Ever since I first learned of Michelle Weinberg during the DWNWN Art Days I’ve been obsessively reading her blog, watching her videos and uncovering as much of her works and projects as could find anywhere and everywhere on the web.
As a woman and art enthusiast I have become a huge admirer of her work. Recently, I contacted her to uncover more of what she has been working on and inquire on what drives, inspires and motivates her artwork.
We’ve told you before and we’ll tell you again, Michelle Weinberg is a badass chick on a mission! (See: DWNTWN ART DAYS: GIRLS DO IT BETTER)
She currently has her design work on display at ‘Inventory Archive’ and is showcasing a storefront installation in the Alfred Dupont Building through the hustle and bussle of Basel up until January 7th.
Although mega busy with projects, exhibitions, and traveling the world, Michelle took some time to talk to us about ‘Inventory Archive’ and ‘Shelf Life’; two must see exhibitions this art season!
“Inventory Archive is a kind of “greatest hits” of the Inventory project – curated by Thais Fontenelle. It is the first presentation in the new space of the Security Building, where her partners, Lemon Yellow designers, are now installed. It’s a fantastic space, and really links the statements made by design objects to a spectacular architecture.
Downtown Miami has such a classic urban feeling that is easy to overlook when you think of Miami. But it had a heyday when it functioned as a real center, and I think that is on its way to a revival.” Michelle Weinberg
“For Inventory Archive, my rug Stella (in a smaller sample size) is on view. This rug is hand-knotted of wool and silk, made in Nepal, and GoodWeave certified free of child labor. All the images for my rugs come out of my painting practice somehow.”
What fascinates/draws you to Arabic design and architecture?
“Arabic calligraphy is mesmerizing pattern as well as repeated poetry. I love the combined effect of decoration/message/architecture. I’ve been drawn to Persian miniature painting since I was a child, and the ceramic tile tradition in Arabic architecture is so intoxicating – color, line, space.”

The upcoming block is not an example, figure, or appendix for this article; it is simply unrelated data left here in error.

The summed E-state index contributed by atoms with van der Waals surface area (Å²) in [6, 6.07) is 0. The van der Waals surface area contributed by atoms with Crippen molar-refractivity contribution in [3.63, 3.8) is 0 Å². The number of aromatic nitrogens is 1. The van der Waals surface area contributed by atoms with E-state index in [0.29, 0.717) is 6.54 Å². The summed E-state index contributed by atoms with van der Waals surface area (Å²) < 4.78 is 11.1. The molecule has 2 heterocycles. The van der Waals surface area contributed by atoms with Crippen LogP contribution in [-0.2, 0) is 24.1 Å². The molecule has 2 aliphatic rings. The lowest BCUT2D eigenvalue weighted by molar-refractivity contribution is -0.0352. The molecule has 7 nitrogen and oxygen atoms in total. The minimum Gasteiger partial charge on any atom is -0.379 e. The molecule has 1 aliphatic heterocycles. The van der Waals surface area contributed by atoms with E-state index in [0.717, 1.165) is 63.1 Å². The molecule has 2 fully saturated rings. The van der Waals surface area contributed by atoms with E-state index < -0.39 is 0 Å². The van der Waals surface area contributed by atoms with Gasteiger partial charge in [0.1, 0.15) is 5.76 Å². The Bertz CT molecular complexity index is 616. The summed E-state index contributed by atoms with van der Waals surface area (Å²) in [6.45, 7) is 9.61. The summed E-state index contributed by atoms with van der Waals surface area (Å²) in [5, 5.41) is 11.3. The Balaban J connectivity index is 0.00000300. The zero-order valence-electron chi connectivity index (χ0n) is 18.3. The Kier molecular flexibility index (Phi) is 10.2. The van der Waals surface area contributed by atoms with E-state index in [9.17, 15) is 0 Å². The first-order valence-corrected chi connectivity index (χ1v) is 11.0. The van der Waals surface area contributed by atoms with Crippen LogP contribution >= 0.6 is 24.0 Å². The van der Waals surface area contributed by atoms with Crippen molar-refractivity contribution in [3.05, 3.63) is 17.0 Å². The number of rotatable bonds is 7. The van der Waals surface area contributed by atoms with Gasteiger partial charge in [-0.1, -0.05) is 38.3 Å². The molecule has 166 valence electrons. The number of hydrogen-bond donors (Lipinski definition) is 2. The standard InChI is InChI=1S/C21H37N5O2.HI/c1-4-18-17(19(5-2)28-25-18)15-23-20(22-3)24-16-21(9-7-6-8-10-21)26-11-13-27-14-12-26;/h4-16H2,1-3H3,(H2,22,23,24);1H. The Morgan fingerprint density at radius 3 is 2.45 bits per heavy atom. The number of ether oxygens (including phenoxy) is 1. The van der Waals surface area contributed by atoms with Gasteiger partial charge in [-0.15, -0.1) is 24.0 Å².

“Hard to resist! I’ve begun a series of tiles with texts that repeat banal messages from American consumer culture: “Very Good”, “Easy Money”, “Free Time”, etc. An architectural material that repeats mantras of instant gratification.”
How and why do you choose materials?
“Artisanal, handmade manufacture is most alive to me. Textiles, tiles, mosaic. I think these materials are the most durable, become heirlooms of a sort, and though I didn’t start out thinking of any kind of longevity or posterity for my work, it seems to be a by-product of all the materials I love most.
As a painter, I create by hand. In today’s world of corporate homogenization of things, the vividness of the handmade just jumps out at me.”
If and when do you draw the line between function and creativity/innovative design?
“I wasn’t educated as a designer, and so I don’t set out thinking about functionality as a requirement. I don’t think about problem solving first and foremost. However, I do enjoy when things have a surprise function that demonstrates some kind of ingenuity or efficiency.”
“Shelf Life is a multi-purpose useless place. It is a devotional space where shoppers can absorb beauty, vitality and allure, freedom in a bottle. Pattern, color, and geometries obliterate the familiar forms of ordinary drug and dollar store brands – luxury brands too.”
Why are public artworks and installations special to you?
“I like to locate private experiences or rituals in public spaces. I think of the built environment as a large, immersive theater set, and all the backdrops are fluid and mutable, all the objects props that have special significance, that reveal human behavior, human drives.”
How does this compare with other mediums?
“I make paintings that invent creative new spaces to inhabit, and it’s a natural extension of what I do to expand into public space. It does involve problem-solving, which is a distinct strategy that has to be incorporated into my process, but the end result is extremely gratifying.
Sometimes I do something because I just have to see it. Public space can be any shared experience of space – game space or online space as well. I always think about scale. Painting can contain public space and public space can contain painting, or a rug, a mural. It’s kind of like a telescoping thing – zooming in and out.”